The Challenge of Saving for Retirement
By Ann G. Schnorrenberg
The current personal savings rate in the United States is not a number to inspire confidence. Yes, it has almost doubled in the past five years. However, the current rate remains only half what it was 50 years ago. Furthermore, not everyone is saving (baby boomers are more likely to have a retirement account than other generations).
What is happening here? Is there a generational shift in savings tendencies, or is it simply an example of myopic vision in which people don't think about saving for retirement when it seems so far in the future? There is some evidence of a generational shift. Members of older generations are more likely to have retirement accounts. They are also more likely to have a longer time horizon for their investments than younger individuals.
Despite this generational shift, younger generations actually need to save more than their parents. There are several problems that they face:
Pensions on the decline: There has been a significant change in retirement benefits since the establishment of 401(k) plans in 1975. Whereas companies used to fund employees' retirement through pension plans, most now have plans that require active contributions from employees. The irony is that this change of funding from employer to employee is concurrent with the declining savings rate.
Social Security: Since the Social Security Act was signed in 1935, life expectancy has risen and the number of workers per beneficiary has fallen. The full retirement age is already rising and there may be additional changes in order to keep the system solvent. Furthermore, Social Security was established as a safety net rather than as a total wage replacement vehicle. Although individuals with low earnings ($13,100 annual salary) will receive Social Security benefits equal to 89 percent of their wage, those at the top of the pay scale (over $200,000) will only receive a wage replacement rate of 20 percent from Social Security. For the average American, 40 percent of retirement income comes from Social Security.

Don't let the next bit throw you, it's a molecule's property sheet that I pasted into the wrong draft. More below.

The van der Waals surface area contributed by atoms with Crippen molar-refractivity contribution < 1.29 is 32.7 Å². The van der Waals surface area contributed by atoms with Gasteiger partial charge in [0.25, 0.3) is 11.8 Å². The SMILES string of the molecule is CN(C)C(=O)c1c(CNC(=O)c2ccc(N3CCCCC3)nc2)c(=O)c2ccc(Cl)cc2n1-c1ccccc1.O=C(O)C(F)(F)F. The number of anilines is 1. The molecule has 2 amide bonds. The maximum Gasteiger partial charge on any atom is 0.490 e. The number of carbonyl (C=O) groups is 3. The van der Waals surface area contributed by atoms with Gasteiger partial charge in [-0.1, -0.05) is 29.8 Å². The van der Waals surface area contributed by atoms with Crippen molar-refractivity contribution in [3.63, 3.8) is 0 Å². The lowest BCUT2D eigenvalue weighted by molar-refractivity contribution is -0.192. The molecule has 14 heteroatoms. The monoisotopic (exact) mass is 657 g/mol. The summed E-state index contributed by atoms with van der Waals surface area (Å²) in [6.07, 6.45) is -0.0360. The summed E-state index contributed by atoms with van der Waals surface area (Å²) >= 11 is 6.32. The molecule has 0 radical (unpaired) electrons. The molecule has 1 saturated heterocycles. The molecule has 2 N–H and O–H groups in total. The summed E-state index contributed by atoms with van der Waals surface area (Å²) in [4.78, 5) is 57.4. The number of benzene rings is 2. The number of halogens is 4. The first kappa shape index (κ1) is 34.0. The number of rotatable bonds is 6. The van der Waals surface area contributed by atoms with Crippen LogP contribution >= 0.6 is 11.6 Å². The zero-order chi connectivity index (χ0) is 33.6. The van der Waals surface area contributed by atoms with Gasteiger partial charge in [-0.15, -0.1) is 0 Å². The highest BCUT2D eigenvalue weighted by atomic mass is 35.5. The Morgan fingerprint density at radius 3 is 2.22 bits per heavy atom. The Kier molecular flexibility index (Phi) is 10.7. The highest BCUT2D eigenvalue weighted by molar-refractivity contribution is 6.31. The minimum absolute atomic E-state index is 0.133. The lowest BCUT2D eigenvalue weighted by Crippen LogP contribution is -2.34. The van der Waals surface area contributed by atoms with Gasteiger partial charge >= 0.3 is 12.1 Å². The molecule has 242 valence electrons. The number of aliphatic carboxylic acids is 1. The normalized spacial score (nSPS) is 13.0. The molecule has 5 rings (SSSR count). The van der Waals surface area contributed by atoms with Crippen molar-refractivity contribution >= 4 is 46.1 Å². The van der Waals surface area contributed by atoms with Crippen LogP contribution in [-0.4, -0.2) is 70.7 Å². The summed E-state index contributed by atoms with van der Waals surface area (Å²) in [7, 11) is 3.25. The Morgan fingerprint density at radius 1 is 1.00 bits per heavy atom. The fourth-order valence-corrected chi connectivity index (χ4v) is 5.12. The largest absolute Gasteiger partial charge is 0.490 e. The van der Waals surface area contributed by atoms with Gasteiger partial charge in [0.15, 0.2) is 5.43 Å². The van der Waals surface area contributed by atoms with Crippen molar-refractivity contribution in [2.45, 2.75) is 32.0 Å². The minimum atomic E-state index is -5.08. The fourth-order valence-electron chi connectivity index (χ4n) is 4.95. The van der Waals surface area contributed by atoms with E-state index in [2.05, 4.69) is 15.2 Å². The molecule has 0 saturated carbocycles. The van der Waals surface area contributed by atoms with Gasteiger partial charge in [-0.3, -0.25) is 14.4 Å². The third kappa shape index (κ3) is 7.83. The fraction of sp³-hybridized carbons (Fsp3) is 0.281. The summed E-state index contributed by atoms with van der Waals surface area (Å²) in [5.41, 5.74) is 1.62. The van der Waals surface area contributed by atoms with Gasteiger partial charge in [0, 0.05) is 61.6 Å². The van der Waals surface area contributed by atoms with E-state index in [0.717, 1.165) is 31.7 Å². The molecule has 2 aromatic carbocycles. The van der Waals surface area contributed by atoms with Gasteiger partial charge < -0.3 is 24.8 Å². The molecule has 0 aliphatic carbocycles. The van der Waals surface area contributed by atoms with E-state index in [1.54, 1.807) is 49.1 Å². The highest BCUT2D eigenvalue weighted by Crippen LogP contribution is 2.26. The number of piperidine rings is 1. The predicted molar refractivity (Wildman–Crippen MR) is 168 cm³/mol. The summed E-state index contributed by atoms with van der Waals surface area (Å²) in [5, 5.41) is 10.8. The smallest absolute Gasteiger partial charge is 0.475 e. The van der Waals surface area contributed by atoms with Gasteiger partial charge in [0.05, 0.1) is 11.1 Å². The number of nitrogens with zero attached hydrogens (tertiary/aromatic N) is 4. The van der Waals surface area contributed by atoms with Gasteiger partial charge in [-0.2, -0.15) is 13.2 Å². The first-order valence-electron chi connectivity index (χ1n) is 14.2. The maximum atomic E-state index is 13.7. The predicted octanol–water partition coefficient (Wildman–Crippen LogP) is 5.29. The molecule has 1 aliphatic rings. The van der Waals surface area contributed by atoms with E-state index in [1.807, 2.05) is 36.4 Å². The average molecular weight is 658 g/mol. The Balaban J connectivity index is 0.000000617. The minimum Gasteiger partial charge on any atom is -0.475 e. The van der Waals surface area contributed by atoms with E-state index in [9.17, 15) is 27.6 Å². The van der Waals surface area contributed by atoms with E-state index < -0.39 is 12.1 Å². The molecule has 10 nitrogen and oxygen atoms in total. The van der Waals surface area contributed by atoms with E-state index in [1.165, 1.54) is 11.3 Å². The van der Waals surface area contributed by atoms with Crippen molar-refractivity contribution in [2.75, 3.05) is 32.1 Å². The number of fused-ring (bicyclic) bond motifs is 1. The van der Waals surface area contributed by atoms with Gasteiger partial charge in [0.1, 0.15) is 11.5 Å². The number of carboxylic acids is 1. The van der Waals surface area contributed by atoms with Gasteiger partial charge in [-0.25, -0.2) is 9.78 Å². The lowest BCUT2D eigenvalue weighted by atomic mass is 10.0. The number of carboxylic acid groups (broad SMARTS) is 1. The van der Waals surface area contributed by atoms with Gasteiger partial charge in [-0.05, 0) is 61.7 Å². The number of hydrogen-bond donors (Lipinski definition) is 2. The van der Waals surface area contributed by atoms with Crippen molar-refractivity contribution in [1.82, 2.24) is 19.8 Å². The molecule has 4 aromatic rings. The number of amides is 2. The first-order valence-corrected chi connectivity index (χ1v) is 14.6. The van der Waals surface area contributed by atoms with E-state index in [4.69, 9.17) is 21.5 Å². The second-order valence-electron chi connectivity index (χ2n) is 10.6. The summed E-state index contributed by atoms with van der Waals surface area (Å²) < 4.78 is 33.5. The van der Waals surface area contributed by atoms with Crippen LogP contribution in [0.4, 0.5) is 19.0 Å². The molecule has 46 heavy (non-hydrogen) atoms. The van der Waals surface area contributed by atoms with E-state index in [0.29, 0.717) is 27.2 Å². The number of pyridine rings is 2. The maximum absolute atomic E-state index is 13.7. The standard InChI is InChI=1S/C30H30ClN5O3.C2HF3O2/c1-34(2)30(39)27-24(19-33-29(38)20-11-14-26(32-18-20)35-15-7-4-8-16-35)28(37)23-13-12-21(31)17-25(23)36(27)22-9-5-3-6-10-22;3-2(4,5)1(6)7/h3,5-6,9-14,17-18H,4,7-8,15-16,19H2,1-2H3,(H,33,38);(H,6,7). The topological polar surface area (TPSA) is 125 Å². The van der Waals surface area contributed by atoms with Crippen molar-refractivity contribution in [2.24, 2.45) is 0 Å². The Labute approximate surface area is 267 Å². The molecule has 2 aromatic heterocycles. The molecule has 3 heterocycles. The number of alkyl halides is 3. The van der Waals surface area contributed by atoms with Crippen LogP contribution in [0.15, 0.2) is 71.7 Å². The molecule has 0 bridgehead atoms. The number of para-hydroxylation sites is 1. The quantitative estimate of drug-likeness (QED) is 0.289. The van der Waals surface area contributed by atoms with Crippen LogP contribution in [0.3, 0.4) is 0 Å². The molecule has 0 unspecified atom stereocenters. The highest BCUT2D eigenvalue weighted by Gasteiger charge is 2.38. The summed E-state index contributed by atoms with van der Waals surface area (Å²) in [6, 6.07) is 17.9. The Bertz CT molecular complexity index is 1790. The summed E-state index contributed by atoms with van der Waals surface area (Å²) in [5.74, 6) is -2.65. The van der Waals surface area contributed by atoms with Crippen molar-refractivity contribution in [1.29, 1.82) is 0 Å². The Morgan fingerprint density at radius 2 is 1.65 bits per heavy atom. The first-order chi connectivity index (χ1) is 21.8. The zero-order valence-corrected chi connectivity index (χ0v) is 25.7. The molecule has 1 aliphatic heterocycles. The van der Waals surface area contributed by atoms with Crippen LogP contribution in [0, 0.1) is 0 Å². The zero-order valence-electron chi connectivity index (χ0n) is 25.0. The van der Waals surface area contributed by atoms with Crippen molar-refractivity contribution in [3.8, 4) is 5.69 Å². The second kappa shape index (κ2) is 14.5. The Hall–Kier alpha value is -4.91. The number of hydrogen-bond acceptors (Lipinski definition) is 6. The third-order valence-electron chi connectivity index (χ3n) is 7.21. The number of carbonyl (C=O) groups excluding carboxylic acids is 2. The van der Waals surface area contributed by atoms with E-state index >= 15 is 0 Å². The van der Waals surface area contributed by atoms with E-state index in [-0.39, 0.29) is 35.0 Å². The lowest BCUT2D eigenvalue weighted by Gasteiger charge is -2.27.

The propensity to save is established young: A study by David Whitebread and Sue Bingham, "Habit Formation and Learning in Young Children," shows that children learn (or fail to learn) habits from their parents and teachers at a young age. Although they may not understand financial concepts such as delay of gratification, they may learn habits of mind such as impulse control, persistence, and thinking outside the box. These skills can be critical as adults for balancing current expenditures with saving for a future retirement.
Absence of savings: The average personal savings rate of 4.6 percent is just that -– an average. The disturbing statistic is the number of people with no savings. According to a Harris Poll taken in 2011, one-third of Americans have no retirement or personal savings.